I had thought that these initial few days in Bangkok would be a wasted down-time, but it is quickly taking on another form entirely. It is different if you are traveling for just a few weeks with a frenetic schedule already laid out for you, as many people so sensibly, and of necessity, do. It is also different if your plan is to head for some gorgeous beach areas where you will mix up r&r with relaxed explorations of your new surrounds.
Independent travel which is partially planned and partially evolutionary is quite different. There are planning and organizing requirements, and while attending to those, the free time is readily filled in a place as full of life and variety and interest as Bangkok.
I arrived in Bangkok at dawn instead of at midnight. There is something fitting, on a trip so unstructured, about missing your second flight of three and being rerouted the wrong way around the globe. What better way to drop all expectations?
After some thirty hours traveling and getting my guesthouse room all sorted, I would have been quite happy to finally get some proper sleep, but really, what would be the point of that? Sleeping from noon til whenever would have left me up all night, finally ready to rock and roll and nowhere to go. Well, not so if I was one for the wild nighttime Khao San Road scene, or something of that sort, but of course I am not.
So despite feeling quite low on energy with barely three hours of sleep in two days, I wander out, moving a bit more slowly than I usually do. I am already familiar with my neighborhood. This makes it easy – instead of heading for the bustling main street a minute’s walk left, I cut right, then left and in a half block I am entering the Thewet market from the side. It is 1 pm and though a few sellers remain, the morning meat sellers have packed up and hosed down their sites, and gone. The main entrance will have fresh vegetables all day, but much of the inner portion is either a morning market or has largely shut down for a midday break.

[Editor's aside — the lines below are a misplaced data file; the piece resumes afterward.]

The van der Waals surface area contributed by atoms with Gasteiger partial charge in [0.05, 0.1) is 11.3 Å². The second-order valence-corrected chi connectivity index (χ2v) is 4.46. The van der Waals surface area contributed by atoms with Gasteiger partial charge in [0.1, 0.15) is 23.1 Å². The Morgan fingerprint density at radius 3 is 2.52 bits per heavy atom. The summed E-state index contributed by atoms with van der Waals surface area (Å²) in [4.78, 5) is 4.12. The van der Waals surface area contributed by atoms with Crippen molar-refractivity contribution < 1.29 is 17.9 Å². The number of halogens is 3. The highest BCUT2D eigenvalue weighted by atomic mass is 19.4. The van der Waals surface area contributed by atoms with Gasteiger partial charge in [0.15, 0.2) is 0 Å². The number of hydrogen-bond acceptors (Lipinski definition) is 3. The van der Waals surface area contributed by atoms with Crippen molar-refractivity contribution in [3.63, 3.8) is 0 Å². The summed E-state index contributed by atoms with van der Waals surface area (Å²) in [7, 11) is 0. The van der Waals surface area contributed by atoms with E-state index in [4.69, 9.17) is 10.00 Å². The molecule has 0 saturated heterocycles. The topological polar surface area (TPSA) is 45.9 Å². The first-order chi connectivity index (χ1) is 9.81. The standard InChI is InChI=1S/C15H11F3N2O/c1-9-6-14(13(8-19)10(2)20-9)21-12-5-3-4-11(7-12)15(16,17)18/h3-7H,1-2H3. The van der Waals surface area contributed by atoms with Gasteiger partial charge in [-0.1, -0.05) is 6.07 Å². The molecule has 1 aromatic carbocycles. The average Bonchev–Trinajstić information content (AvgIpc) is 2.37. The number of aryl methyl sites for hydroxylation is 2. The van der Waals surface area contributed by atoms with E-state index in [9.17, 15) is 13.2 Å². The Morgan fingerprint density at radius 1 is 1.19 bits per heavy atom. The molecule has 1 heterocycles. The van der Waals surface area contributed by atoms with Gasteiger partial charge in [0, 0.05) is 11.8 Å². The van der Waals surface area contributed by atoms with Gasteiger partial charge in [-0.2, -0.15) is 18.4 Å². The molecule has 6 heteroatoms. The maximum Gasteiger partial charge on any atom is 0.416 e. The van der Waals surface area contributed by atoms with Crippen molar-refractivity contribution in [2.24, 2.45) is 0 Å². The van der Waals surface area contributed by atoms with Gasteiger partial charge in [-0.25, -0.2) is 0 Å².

Passing through to a small bridge over the khlong (canal), I turn right, to the west, again til I reach the river. Here there is a dock for the ferry, tuk tuks and motos waiting for offloading passengers who might want transport from here, food stalls and restaurants, and vendors selling big bags of stale bread. Of all the dock sites I have experienced in Bangkok, this one is unique – the river here is seething with fat two foot long catfish. At a small dock just upriver, a man is dumping bread into the water, and the silver of their thrashing bodies is topped by spray and mist.
South from the Thewet pier, which is the direction I will travel, the river is solid with structures, so after my reconnaissance with the river, I must finally head east to pick up the busy main road. I am renewing my acquaintance with Bangkok – with its heady energy, with the rhythms of its busy streets. At first the dash and clash and aggression of the traffic makes me cautious, but quickly I slot back into how to anticipate, dodge, slip between and it all feels familiar and comfortable once again.
I wander along the main street which changes names periodically. When I reach the next khlong after Thewet I turn and move toward the river again. Once over a small bridge a little way further, I have left Dusit and entered Banglamphu. I have reached the edge of the frenetic backpacker’s area – Khao San Road, Rambuttri village. The next area south from here, and further than I will go this day, is Rattanakosin, an artificial island that is the main tourist destination in the city with the Grand Palace and Wat Pho.